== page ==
Dikran Abrahamian BA MD, Canada, 10 October 2009
“We will stay in refugee camps
so that we don’t end up like the Armenians!
For years, this vibrant teacher’s picture I could not separate in my mind from that of Fridtjof Nansen, the great Norwegian humanitarian who helped thousands of Armenian refugees and provided a document of identity to them sanctioned by the League of Nations.That generation is gone. With it, the identity documents are lost. The descendants of the Genocide generation have become citizens of various countries around the globe. Lost is the status of being a subject applicable in international law.
A subject can define its rights, and claim its demands. People is considered a subject, but individuals of a variety of citizenship without the proof of belonging to that entity are not subjects, and such individuals do not form a people with a demand.
Hence, Armenians in the Diaspora, under traditional international concepts have no legal status. Fortunately, international law is dynamic. It entails a process that draws similarities, precedents, etc. from a variety of sources. Claims are deliberated and conclusions are drawn on a case-by-case basis.
The Universal Declaration of the Rights of Peoples (1976), UNO’s Sub-Commission on prevention of Discrimination and Protection of Minorities (1985), the conclusion of International Center for Transitional Justice (2003), the comprehensive resolution of the National Assembly of Venezuela (2005) dealing specifically with the Armenians and the Genocide, and similar statements, constitute a preliminary set of documents that provide a basis for further discussion.
The Diaspora Armenians should embark on the Herculean job to define how to become and who are the individuals that should be considered to form the people under international law. The specialists in the various fields of legal studies will pave the way to accomplish this task.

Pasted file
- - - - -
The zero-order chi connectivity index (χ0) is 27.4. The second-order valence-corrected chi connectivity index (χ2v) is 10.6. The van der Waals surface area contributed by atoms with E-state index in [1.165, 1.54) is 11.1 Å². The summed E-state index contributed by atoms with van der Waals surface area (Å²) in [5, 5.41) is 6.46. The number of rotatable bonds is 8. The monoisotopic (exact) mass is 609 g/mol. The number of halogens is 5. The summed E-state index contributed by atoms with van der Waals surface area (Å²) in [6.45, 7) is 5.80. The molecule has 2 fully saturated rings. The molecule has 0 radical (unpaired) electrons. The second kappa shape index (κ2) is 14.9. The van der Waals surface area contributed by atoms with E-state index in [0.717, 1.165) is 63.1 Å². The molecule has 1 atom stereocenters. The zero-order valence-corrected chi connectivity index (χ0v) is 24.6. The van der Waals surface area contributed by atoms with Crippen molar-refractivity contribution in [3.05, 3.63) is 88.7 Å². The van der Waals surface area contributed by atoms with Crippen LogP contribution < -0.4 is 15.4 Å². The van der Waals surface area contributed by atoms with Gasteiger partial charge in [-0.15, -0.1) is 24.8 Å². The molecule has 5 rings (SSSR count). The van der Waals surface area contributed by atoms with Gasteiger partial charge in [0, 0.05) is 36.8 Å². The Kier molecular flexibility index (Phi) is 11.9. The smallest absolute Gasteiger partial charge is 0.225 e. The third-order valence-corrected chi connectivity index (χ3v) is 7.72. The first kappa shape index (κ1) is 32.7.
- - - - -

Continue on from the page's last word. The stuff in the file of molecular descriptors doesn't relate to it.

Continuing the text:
Without the formation of people as subject under international law, even the loftiest declarations about the Genocide of the Armenians will not lead us to the cherished goals. Resolutions limited to acknowledging the Genocide in various jurisdictions, proclamations of historians and scholars about its veracity, a President declaring his sympathy, etc. do not form in themselves legal grounds for any action. Granted, they lend moral support.
This matter has taken an urgent pace thanks to Edouard Nalbandian and Ahmet Davutoğlu, respective foreign ministers of Armenia and Turkey. With the blessing of the Great powers, they have completely shut off the Diaspora from the process of negotiations and subsequent decisions. There is a silver lining though. May be we owe them a big thank you for making us, Diasporans, realize that we are left to our own devices.
We, the Diasporan Armenians, are indirectly told to forge a truly effective unified strategy to define first ourselves as people, and concurrently formulate our demands. For as long as we are multicentric and a diverse amalgamation of individuals and speaking in cacophony, and no matter how high we shout, or how just demands we make, the International Law (as opposed to the international community) will not listen to us. It has neither the right nor the obligation.
These are not novel ideas. Many a community leaders and intellectuals over the past decades have espoused such thoughts. There was a short lull following the unorthodox undertakings of young people in the eighties. Subsequently, the focus shifted to the liberation and preservation of Artsakh, and then of course, the expectation of some that the Armenian authorities would take the lead.
The geopolitical situation in the Caucusus, Armenia’s institutional flaws, the signing of the Protocols between Armenia and Turkey, etc have all come to convince at least this writer that the Diaspora has to be more vigilant and creative. In this final decade of the centennial of the Genocide, we have to demonstrate that we not only believe in our just cause, but also are ready to meet the enormous challenges without despair.
There are many objective, external impediments related to primarily how we define ourselves as People. What form of entity should that entail, what sort of representation it should have? Should it be in the form of people-in-exile, people without territory or lost territory?
With respect to subjective hurdles, there are many, but they are not insurmountable. They are of our own making, and for as long as there is a collective will, they can be resolved. A submission about this will shortly follow in Keghart.